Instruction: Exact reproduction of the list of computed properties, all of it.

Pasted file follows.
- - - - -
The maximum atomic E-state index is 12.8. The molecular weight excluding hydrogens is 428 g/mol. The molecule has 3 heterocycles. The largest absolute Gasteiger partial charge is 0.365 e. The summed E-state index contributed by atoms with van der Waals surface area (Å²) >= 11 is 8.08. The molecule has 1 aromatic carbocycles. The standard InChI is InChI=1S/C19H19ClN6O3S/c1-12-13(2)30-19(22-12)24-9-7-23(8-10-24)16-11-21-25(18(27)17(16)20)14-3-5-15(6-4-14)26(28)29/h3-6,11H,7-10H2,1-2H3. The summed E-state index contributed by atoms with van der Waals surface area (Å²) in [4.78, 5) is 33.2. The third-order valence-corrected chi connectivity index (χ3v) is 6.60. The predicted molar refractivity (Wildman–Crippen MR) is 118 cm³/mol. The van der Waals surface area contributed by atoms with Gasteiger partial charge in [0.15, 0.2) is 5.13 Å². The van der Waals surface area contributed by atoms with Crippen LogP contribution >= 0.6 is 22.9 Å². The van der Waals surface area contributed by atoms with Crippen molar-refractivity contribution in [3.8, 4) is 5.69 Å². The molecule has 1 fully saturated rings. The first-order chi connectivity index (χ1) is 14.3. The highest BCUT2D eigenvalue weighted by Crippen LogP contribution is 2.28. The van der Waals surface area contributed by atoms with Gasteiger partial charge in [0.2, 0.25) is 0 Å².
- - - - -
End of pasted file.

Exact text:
The maximum atomic E-state index is 12.8. The molecular weight excluding hydrogens is 428 g/mol. The molecule has 3 heterocycles. The largest absolute Gasteiger partial charge is 0.365 e. The summed E-state index contributed by atoms with van der Waals surface area (Å²) >= 11 is 8.08. The molecule has 1 aromatic carbocycles. The standard InChI is InChI=1S/C19H19ClN6O3S/c1-12-13(2)30-19(22-12)24-9-7-23(8-10-24)16-11-21-25(18(27)17(16)20)14-3-5-15(6-4-14)26(28)29/h3-6,11H,7-10H2,1-2H3. The summed E-state index contributed by atoms with van der Waals surface area (Å²) in [4.78, 5) is 33.2. The third-order valence-corrected chi connectivity index (χ3v) is 6.60. The predicted molar refractivity (Wildman–Crippen MR) is 118 cm³/mol. The van der Waals surface area contributed by atoms with Gasteiger partial charge in [0.15, 0.2) is 5.13 Å². The van der Waals surface area contributed by atoms with Crippen LogP contribution >= 0.6 is 22.9 Å². The van der Waals surface area contributed by atoms with Crippen molar-refractivity contribution in [3.8, 4) is 5.69 Å². The molecule has 1 fully saturated rings. The first-order chi connectivity index (χ1) is 14.3. The highest BCUT2D eigenvalue weighted by Crippen LogP contribution is 2.28. The van der Waals surface area contributed by atoms with Gasteiger partial charge in [0.2, 0.25) is 0 Å².